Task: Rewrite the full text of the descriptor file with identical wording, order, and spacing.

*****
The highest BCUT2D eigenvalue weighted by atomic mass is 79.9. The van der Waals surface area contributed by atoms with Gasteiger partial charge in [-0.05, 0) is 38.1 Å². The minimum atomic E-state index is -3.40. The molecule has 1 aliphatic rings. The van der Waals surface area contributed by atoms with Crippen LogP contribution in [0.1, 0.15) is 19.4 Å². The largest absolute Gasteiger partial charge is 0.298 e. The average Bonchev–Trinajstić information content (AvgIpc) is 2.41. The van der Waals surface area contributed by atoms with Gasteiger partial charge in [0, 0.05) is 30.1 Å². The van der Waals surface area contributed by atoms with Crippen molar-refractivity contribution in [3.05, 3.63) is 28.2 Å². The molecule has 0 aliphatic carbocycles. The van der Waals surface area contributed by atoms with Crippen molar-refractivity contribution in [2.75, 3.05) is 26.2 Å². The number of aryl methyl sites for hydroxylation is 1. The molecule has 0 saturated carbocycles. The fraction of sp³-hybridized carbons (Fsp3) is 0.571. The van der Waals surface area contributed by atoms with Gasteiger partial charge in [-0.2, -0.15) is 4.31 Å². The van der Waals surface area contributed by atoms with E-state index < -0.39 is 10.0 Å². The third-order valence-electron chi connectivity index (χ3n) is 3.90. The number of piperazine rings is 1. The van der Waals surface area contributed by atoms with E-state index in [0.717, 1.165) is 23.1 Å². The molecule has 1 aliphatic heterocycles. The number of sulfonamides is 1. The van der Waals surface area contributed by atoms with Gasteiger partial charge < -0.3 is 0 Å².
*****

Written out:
The highest BCUT2D eigenvalue weighted by atomic mass is 79.9. The van der Waals surface area contributed by atoms with Gasteiger partial charge in [-0.05, 0) is 38.1 Å². The minimum atomic E-state index is -3.40. The molecule has 1 aliphatic rings. The van der Waals surface area contributed by atoms with Crippen LogP contribution in [0.1, 0.15) is 19.4 Å². The largest absolute Gasteiger partial charge is 0.298 e. The average Bonchev–Trinajstić information content (AvgIpc) is 2.41. The van der Waals surface area contributed by atoms with Gasteiger partial charge in [0, 0.05) is 30.1 Å². The van der Waals surface area contributed by atoms with Crippen molar-refractivity contribution in [3.05, 3.63) is 28.2 Å². The molecule has 0 aliphatic carbocycles. The van der Waals surface area contributed by atoms with Crippen molar-refractivity contribution in [2.75, 3.05) is 26.2 Å². The number of aryl methyl sites for hydroxylation is 1. The molecule has 0 saturated carbocycles. The fraction of sp³-hybridized carbons (Fsp3) is 0.571. The van der Waals surface area contributed by atoms with Gasteiger partial charge in [-0.2, -0.15) is 4.31 Å². The van der Waals surface area contributed by atoms with E-state index < -0.39 is 10.0 Å². The third-order valence-electron chi connectivity index (χ3n) is 3.90. The number of piperazine rings is 1. The van der Waals surface area contributed by atoms with E-state index in [0.717, 1.165) is 23.1 Å². The molecule has 1 aliphatic heterocycles. The number of sulfonamides is 1. The van der Waals surface area contributed by atoms with Gasteiger partial charge < -0.3 is 0 Å².